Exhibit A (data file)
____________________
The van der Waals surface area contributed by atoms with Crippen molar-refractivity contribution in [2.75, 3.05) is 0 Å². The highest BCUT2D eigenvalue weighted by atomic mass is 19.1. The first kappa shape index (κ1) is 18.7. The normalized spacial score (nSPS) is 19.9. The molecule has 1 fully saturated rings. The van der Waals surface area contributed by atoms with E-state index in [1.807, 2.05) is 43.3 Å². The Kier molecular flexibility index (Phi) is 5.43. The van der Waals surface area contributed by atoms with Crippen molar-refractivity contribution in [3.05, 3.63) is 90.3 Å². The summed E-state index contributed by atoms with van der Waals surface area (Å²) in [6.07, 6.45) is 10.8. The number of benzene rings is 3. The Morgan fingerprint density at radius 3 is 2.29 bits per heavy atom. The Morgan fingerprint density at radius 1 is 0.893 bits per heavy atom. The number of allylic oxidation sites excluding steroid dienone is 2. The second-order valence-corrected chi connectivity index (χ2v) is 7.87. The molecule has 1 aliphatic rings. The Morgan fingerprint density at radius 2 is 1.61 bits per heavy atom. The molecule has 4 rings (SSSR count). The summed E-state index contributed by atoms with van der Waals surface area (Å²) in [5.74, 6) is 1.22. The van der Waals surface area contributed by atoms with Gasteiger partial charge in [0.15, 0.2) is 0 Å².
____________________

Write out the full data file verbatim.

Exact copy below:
The van der Waals surface area contributed by atoms with Crippen molar-refractivity contribution in [2.75, 3.05) is 0 Å². The highest BCUT2D eigenvalue weighted by atomic mass is 19.1. The first kappa shape index (κ1) is 18.7. The normalized spacial score (nSPS) is 19.9. The molecule has 1 fully saturated rings. The van der Waals surface area contributed by atoms with E-state index in [1.807, 2.05) is 43.3 Å². The Kier molecular flexibility index (Phi) is 5.43. The van der Waals surface area contributed by atoms with Crippen molar-refractivity contribution in [3.05, 3.63) is 90.3 Å². The summed E-state index contributed by atoms with van der Waals surface area (Å²) in [6.07, 6.45) is 10.8. The number of benzene rings is 3. The Morgan fingerprint density at radius 3 is 2.29 bits per heavy atom. The Morgan fingerprint density at radius 1 is 0.893 bits per heavy atom. The number of allylic oxidation sites excluding steroid dienone is 2. The second-order valence-corrected chi connectivity index (χ2v) is 7.87. The molecule has 1 aliphatic rings. The Morgan fingerprint density at radius 2 is 1.61 bits per heavy atom. The molecule has 4 rings (SSSR count). The summed E-state index contributed by atoms with van der Waals surface area (Å²) in [5.74, 6) is 1.22. The van der Waals surface area contributed by atoms with Gasteiger partial charge in [0.15, 0.2) is 0 Å².